Should immigrants illegally living in Florida be given valid state driver’s licenses?
We may be about to find out.
Sen. David Simmons chairs the Legislature’s Judicial Committee and will introduce a bill in the 2020 session to do just that. What’s significant — or surprising — about this is Simmons is a Republican, and in a leadership role.
First let’s clear something up. Is an illegal alien the same thing as an undocumented immigrant?
The Dictionary of Modern Usage says yes:
‘“Illegal alien’ is the legally precise and preferred term: The usual and preferable term in American English is illegal alien. The other forms have arisen as needless euphemisms, and should be avoided as near-gobbledygook. The problem with undocumented is that it is intended to mean, by those who use it in this phrase, ‘not having the requisite documents to enter or stay in a country legally.’ But the word strongly suggests ‘unaccounted for’ to those unfamiliar with this quasi-legal jargon, and it may therefore obscure the meaning.”
Interestingly, being an illegal alien in this country is not crime. Entering the county illegally is. That was decided by the Supreme Court in Plyler v. Doe.
However, Justice William Brennan wrote … “… it is wrong to equal illegality with criminality, inasmuch as many illegal acts are not criminal. Illegal alien is not an opprobrious epithet: it describes one present in a country in violation of the immigration laws (hence illegal).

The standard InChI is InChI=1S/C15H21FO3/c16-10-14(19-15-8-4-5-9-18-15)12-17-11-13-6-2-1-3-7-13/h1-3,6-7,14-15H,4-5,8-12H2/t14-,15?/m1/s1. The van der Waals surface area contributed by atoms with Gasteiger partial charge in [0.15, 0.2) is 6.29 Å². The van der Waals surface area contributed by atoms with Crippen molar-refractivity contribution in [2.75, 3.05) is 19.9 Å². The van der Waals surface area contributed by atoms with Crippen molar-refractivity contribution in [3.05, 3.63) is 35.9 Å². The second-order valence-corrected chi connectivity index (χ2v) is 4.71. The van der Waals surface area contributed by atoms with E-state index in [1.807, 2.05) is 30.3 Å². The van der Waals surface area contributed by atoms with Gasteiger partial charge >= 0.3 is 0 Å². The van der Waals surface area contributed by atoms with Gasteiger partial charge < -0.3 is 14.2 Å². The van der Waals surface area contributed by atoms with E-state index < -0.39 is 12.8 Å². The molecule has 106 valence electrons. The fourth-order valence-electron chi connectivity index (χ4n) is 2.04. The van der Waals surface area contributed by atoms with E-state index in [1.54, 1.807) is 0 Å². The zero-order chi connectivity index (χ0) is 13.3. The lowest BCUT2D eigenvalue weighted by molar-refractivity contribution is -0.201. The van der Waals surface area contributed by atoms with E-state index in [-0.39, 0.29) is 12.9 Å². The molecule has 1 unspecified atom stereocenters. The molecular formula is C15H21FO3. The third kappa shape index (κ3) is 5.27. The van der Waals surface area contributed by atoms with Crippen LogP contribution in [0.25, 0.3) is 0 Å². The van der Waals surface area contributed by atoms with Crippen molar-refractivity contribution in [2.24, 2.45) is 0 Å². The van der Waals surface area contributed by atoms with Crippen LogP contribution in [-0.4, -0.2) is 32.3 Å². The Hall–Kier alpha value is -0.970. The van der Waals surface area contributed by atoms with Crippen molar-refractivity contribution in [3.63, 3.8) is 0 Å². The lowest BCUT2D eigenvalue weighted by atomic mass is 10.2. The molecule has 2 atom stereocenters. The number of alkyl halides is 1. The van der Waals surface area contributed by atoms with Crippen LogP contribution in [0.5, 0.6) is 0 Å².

So that sets up an odd sort of social/legal conundrum.
Proponents of allowing illegal aliens driver’s licenses say the upside includes ensuring those driving have passed the course required by every 16-year-old in the state. Illegal drivers don’t carry insurance because a driver’s license is a prerequisite to getting it. So allowing licensing would take uninsured drivers off the road.
In a states where licensing is legal, hit-and-run accidents are decidedly down.
The Pew Research Center estimates Florida now has 775,000 illegal aliens living (and driving?) here.
Proponents say immigration status has nothing to do with driving skills. Bottom line is denying driving licenses makes communities less safe, drives insurance rates up, overwhelms an already crowded court system and exacerbates the problems associated with false documents.
Opponents say issuing driver’s licenses legitimizes the presence of people who come here without any verification of criminal or health histories.
Some argue that benefit and others are offered at the expense of tax-paying workers, and illegal aliens pay no taxes. That’d debatable, but certainly true in many cases. It was estimated California’s license outreach program cost the state $141 million — for 605,000 licenses delivered to illegal aliens.
In Oregon, voters were said to be “deeply skeptical of measures providing any sort of benefits to illegal immigrants for good reason. In the United States, where a huge majority of citizens do not own a passport, a driver’s license provides de-facto legitimacy.”
There are more arguments for and against the issue.
From where we sit, what makes the Florida issue especially interesting is our state already passed laws allowing illegal aliens going to colleges here to pay in-state, resident tuition rates. So how would we justify allowing one and not the other? Either both or wrong or both are right.
And that will be a big issue when lawmakers meet again, this year in January in Tallahassee.
One more thing: Would handing out driver’s licenses not officially sanction “documentation?” — and make moot the notion of the undocumented immigrant and/or the illegal aliens?
What are your thoughts on legal driving by illegal aliens? Email firstname.lastname@example.org. Thanks.